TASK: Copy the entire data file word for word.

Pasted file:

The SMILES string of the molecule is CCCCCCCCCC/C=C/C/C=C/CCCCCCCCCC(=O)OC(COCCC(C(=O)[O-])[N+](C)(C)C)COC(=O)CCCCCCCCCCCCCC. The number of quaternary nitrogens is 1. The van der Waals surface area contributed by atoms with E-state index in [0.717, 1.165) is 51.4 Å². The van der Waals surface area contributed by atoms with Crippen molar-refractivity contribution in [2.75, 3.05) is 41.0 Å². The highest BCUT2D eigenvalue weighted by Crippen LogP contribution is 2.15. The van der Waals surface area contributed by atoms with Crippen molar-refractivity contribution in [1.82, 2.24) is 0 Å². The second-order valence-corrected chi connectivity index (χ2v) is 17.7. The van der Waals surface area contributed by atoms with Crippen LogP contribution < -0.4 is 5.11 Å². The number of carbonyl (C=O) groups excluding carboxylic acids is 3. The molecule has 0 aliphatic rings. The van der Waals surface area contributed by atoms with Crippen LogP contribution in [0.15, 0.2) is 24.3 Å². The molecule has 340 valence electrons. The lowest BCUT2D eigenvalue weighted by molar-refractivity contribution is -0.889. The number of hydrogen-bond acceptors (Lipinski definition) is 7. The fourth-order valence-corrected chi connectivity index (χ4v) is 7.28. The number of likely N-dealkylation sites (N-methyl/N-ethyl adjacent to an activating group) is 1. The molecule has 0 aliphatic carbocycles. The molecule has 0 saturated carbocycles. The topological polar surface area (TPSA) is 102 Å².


The SMILES string of the molecule is CCCCCCCCCC/C=C/C/C=C/CCCCCCCCCC(=O)OC(COCCC(C(=O)[O-])[N+](C)(C)C)COC(=O)CCCCCCCCCCCCCC. The number of quaternary nitrogens is 1. The van der Waals surface area contributed by atoms with E-state index in [0.717, 1.165) is 51.4 Å². The van der Waals surface area contributed by atoms with Crippen molar-refractivity contribution in [2.75, 3.05) is 41.0 Å². The highest BCUT2D eigenvalue weighted by Crippen LogP contribution is 2.15. The van der Waals surface area contributed by atoms with Crippen molar-refractivity contribution in [1.82, 2.24) is 0 Å². The second-order valence-corrected chi connectivity index (χ2v) is 17.7. The van der Waals surface area contributed by atoms with Crippen LogP contribution < -0.4 is 5.11 Å². The number of carbonyl (C=O) groups excluding carboxylic acids is 3. The molecule has 0 aliphatic rings. The van der Waals surface area contributed by atoms with Crippen LogP contribution in [0.15, 0.2) is 24.3 Å². The molecule has 340 valence electrons. The lowest BCUT2D eigenvalue weighted by molar-refractivity contribution is -0.889. The number of hydrogen-bond acceptors (Lipinski definition) is 7. The fourth-order valence-corrected chi connectivity index (χ4v) is 7.28. The number of likely N-dealkylation sites (N-methyl/N-ethyl adjacent to an activating group) is 1. The molecule has 0 aliphatic carbocycles. The molecule has 0 saturated carbocycles. The topological polar surface area (TPSA) is 102 Å².